How Will Drought Restrictions Affect California Sports This Summer? | Sports Destination Management

How Will Drought Restrictions Affect California Sports This Summer?

May 20, 2022 | By: Mary Helen Sprecher

California’s drought continues this summer and officials have responded by tightening restrictions on water use. This has affected not just homeowners who want to water their lawns but tourist attractions, including spray parks, as well as swimming pools.

“I want to stress how critical this is: The amount of water we have available to us right now is not going to be enough to carry us through the entire year unless we do something different,” Adel Hagekhalil, the general manager for the Metropolitan Water District of Southern California, told reporters from the New York Times. “This is a wake-up call.”

Shasta Lake, the largest reservoir in California, was 60 percent lower than usual; this marked the lowest its level has been since mid-1977. Oroville, the state’s second-largest reservoir, was just 55 percent full. And with no significant rain or snow expected for another six months, it’s obvious the situation won’t be getting better any time soon.

Service Industry News noted, “According to the U.S. drought monitor, more than 92 percent of California is in severe drought conditions. Recent measurements of the Sierra snowpack, which is used to carry the state through the summer months, is 70 percent below normal. And because Northern California and the Central Valley are in worse conditions than Southern California, Northern California cities are getting serious about water-use restrictions.”

A dry water park on a sunny day
Water parks in some areas of California have been closed because of water restrictions. What other venues can expect to feel an impact?

The restrictions are creating friction with residents who want to fill pools, with pool companies that want to build them, and with the trade association, the California Pool and Spa Association (CPSA), which is squarely in the middle of the crosshairs of the fight with the Marin and North Marin Water Districts over the recently enacted ordinance that prohibits filling new pools. 

But while many restrictions extend only to residential pools, Bakersfield’s Parks and Recreation Department announced in a social media post a reduction in the city’s spray park hours. Spray parks, the post noted, will operate only from 1 p.m.-6 p.m. Wednesday through Sunday. They will be closed Mondays, except for holidays, and Tuesdays.

And that is something that just might concern those who have family-friendly events in the area.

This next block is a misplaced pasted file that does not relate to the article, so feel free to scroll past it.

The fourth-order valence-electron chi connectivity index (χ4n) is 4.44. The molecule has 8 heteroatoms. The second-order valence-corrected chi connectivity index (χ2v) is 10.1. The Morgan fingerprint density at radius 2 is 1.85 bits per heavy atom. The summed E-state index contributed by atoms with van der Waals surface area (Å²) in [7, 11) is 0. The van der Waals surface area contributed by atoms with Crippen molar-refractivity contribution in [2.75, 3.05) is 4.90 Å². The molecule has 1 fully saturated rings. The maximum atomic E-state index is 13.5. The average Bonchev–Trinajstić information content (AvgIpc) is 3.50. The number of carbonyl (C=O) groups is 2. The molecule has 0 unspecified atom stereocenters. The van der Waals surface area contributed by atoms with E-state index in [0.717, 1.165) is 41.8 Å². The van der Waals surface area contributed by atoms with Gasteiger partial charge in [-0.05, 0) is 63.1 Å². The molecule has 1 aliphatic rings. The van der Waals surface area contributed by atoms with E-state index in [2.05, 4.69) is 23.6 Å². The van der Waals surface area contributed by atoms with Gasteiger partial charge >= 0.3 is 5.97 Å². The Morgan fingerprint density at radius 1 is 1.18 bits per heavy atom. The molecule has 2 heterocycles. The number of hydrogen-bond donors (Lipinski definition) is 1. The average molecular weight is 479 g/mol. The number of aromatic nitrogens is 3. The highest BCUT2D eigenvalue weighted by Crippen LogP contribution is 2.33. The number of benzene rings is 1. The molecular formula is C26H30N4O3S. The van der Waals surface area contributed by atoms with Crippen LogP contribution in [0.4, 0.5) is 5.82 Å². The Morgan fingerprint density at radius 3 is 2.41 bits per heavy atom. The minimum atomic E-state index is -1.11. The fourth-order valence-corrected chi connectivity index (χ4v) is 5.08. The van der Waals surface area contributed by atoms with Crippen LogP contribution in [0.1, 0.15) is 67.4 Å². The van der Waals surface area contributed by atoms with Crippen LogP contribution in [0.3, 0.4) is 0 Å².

For now, sports facilities seem to be safe from problems caused by the restrictions. According to the California State website, Governor Gavin Newsom ordered the State Water Resources Control Board (SWRCB) to evaluate the adoption of regulations banning irrigation of “non-functional” turf (or grass), such as decorative grass adjacent to large industrial and commercial buildings. The ban would not include residential lawns or grass used for recreation, such as school fields, sports fields and parks (A copy of the executive order can be found here).

However, golf courses weren’t mentioned specifically. Facility managers are already being encouraged to take preventive measures, said a post on TurfNet.

"The time to plan for this is now," said Craig Kessler, director of public affairs for the Southern California Golf Association. "Get the message, and let's start doing it before it is mandatory. Document what you are doing and be a good corporate and environmental citizen and life will go better for us." 

As far back as 2015, golf courses were feeling the heat. Then-Governor Jerry Brown ordered campuses, golf courses, cemeteries and other large landscapes to “significantly cut water use.” Golf courses across the Golden State responded to the restrictions by using alternative water sources, switching from potable tap water to recycled, untreated wastewater. Many stopped watering their rough areas. One water board in Southern California even began offering turf reduction rebate program, in which golf courses were compensated $2 per square foot of grass that they removed from their courses. Some went to artificial turf. Others added mulch in areas that were generally not considered playable.

This year’s water conservation methods, however, are different. The difference between current restrictions compared with the 20 percent minimum mandated in 2015, is the former accounts for differences in microclimates and water supplies across the state.

Golf course managers are expecting restrictions to be expanded if drought conditions persist through the summer. Because further cutbacks appear to be imminent, Kessler says now is the time to develop a water savings plan.

"This is a clue to get out front. If you are proactive and get out front before they make you (reduce water use), it will always go better for you."

Austin Daniells, a regional superintendent for U.S. Navy golf courses in California, told Turf.Net that said golfers historically have been understanding of restrictions and of the need for conservation measures.

"We're already behind the 8-ball every year anyway," he said. "When we cut back, if we focus down the middle, I don't know if it really affects the golfer. As a superintendent, I want the property to look the best it can year-round, we all do. At the same time, if we focus down the middle, we can make down the middle look as good as we can in the heat of the summer and still provide a quality product."

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